Freddie Mac, the federally chartered mortgage investor, aggregates rates from around 80 lenders across the country to come up with weekly national average mortgage rates. It uses rates for high-quality borrowers who tend to have excellent credit scores and at least 20 percent for a down payment. These rates are not available to every borrower.
The 15-year fixed-rate average slipped to 2.42 percent with an average 0.8 point. It was 2.46 percent a week ago and 3 percent a year ago. The five-year adjustable rate average edged up to 2.93 percent with an average 0.2 point. It was 2.91 percent a week ago and 3.3 percent a year ago.
“For real estate markets, low mortgage rates remain a potent fuel, driving demand and keeping purchasing activity rolling,” said George Ratiu, a senior economist at Realtor.com. “However, fast-shrinking inventory and aggressive price gains are combining to outrun buyers’ ability to afford a home as we head into the cooler season. The recovery in employment is taking much longer than anticipated, keeping a lid on wage growth. While consumers who are still employed have been able to save more over the past few months, housing prices rising at 10.3 percent year-over-year are outstripping income gains, and dampening the boost offered by low-cost financing.”
The mortgage markets calmed down after the Federal Housing Finance Agency announced it was delaying implementation of the refinancing fee until Dec. 1. The FHFA was set to institute a 0.5 percent fee to refinances backed by Fannie Mae and Freddie Mac as of Sept. 1. But after a backlash by industry leaders, the agency postponed implementation by three months.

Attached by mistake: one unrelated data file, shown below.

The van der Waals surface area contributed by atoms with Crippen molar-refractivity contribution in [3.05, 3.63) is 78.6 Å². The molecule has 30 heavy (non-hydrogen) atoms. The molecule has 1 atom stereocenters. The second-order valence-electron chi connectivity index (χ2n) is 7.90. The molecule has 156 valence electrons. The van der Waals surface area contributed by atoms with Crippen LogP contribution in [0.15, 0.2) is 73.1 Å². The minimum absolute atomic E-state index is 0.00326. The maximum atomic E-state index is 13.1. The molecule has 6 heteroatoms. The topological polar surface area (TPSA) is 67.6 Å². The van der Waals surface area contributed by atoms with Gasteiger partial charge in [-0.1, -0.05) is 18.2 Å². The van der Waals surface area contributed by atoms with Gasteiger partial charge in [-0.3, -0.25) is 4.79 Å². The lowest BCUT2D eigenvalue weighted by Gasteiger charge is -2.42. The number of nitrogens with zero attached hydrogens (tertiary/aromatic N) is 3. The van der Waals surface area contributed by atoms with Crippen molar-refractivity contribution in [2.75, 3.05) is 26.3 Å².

“All is right in the world of mortgage rates, at least for now,” said Jennifer Kouchis, senior vice president of real estate lending at VyStar Credit Union in Jacksonville, Fla. “Most lenders reacted in a positive way after news hit on the delay of Fannie and Freddie’s loan-level price adjustment announcement, helping the overall outlook. Rates are now tracking closer to the bond market and dare I say almost back to their lowest point.”
After rising to close out August, long-term bond yields dipped at the start of the new month. The yield on the 10-year Treasury fell Wednesday to 0.66 percent. Although mortgage rates often follow the same path as bond yields, they have done less so recently.
“The 10-year is trading at [0.66] percent, which is lower than last week but some disappointing private sector employment news gave the Treasurys a slight bump but not enough to move mortgage rates,” Mitch Ohlbaum, mortgage banker at Macoy Capital Partners in Los Angeles. “Banks will hold the line on rates to keep business at steady flow.”
The Labor Department’s employment report, which will be released Friday, may influence rates.
“Slower-than-expected recovery of jobs will pull rates lower,” said Greg McBride, chief financial analyst at Bankrate.com.
“Rates will hold steady,” said Jeff Lazerson, president of Mortgage Grader in Laguna Niguel, Calif. “Too many borrowers. Not enough lenders to handle all of the loan volume.”
Meanwhile, mortgages applications declined last week. According to the latest data from the Mortgage Bankers Association, the market composite index — a measure of total loan application volume — decreased 2 percent from a week earlier. The purchase index was essentially flat, down 0.2 percent from the previous week but was 28 percent higher than a year ago. The refinance index fell 3 percent but was 40 percent higher than a year ago. The refinance share of mortgage activity accounted for 62.5 percent of applications.
“August was another strong month for the housing market, as many prospective buyers continue to take advantage of record-low mortgage rates and look for more indoor and outdoor space for their families,” said Bob Broeksmit, MBA president and CEO. “Purchase applications have surpassed year-ago levels for 15 consecutive weeks, and MBA is now forecasting purchase volume in 2020 to increase around 5 percent to $1.34 trillion — the highest since 2006. Refinances have cooled in recent weeks, but activity is still much higher than a year ago.”
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